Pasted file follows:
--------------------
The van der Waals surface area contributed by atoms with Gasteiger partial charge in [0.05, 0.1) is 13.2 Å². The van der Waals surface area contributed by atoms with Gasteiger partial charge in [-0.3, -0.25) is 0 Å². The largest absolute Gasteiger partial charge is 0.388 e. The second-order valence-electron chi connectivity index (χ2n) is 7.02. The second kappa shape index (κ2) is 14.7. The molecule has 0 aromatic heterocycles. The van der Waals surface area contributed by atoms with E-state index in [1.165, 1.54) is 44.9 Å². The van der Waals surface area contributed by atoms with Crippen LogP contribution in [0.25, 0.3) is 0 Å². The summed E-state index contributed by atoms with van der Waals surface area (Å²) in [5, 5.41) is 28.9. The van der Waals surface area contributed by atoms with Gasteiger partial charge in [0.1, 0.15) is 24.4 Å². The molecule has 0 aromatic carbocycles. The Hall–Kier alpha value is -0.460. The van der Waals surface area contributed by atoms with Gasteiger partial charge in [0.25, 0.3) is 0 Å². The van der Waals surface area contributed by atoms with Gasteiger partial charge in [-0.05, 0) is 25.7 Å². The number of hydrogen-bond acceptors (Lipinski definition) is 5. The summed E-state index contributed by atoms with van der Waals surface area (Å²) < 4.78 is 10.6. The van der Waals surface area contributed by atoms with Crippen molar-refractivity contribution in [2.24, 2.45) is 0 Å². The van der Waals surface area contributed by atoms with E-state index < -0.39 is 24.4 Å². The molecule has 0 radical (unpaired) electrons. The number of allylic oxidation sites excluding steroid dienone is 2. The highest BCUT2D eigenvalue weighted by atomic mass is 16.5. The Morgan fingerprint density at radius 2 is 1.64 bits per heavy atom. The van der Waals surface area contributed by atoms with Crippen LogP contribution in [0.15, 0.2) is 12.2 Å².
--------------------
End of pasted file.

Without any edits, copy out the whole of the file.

The van der Waals surface area contributed by atoms with Gasteiger partial charge in [0.05, 0.1) is 13.2 Å². The van der Waals surface area contributed by atoms with Gasteiger partial charge in [-0.3, -0.25) is 0 Å². The largest absolute Gasteiger partial charge is 0.388 e. The second-order valence-electron chi connectivity index (χ2n) is 7.02. The second kappa shape index (κ2) is 14.7. The molecule has 0 aromatic heterocycles. The van der Waals surface area contributed by atoms with E-state index in [1.165, 1.54) is 44.9 Å². The van der Waals surface area contributed by atoms with Crippen LogP contribution in [0.25, 0.3) is 0 Å². The summed E-state index contributed by atoms with van der Waals surface area (Å²) in [5, 5.41) is 28.9. The van der Waals surface area contributed by atoms with Gasteiger partial charge in [0.1, 0.15) is 24.4 Å². The molecule has 0 aromatic carbocycles. The Hall–Kier alpha value is -0.460. The van der Waals surface area contributed by atoms with Gasteiger partial charge in [0.25, 0.3) is 0 Å². The van der Waals surface area contributed by atoms with Gasteiger partial charge in [-0.05, 0) is 25.7 Å². The number of hydrogen-bond acceptors (Lipinski definition) is 5. The summed E-state index contributed by atoms with van der Waals surface area (Å²) < 4.78 is 10.6. The van der Waals surface area contributed by atoms with Crippen molar-refractivity contribution in [2.24, 2.45) is 0 Å². The van der Waals surface area contributed by atoms with E-state index < -0.39 is 24.4 Å². The molecule has 0 radical (unpaired) electrons. The number of allylic oxidation sites excluding steroid dienone is 2. The highest BCUT2D eigenvalue weighted by atomic mass is 16.5. The Morgan fingerprint density at radius 2 is 1.64 bits per heavy atom. The van der Waals surface area contributed by atoms with Crippen LogP contribution in [0.15, 0.2) is 12.2 Å².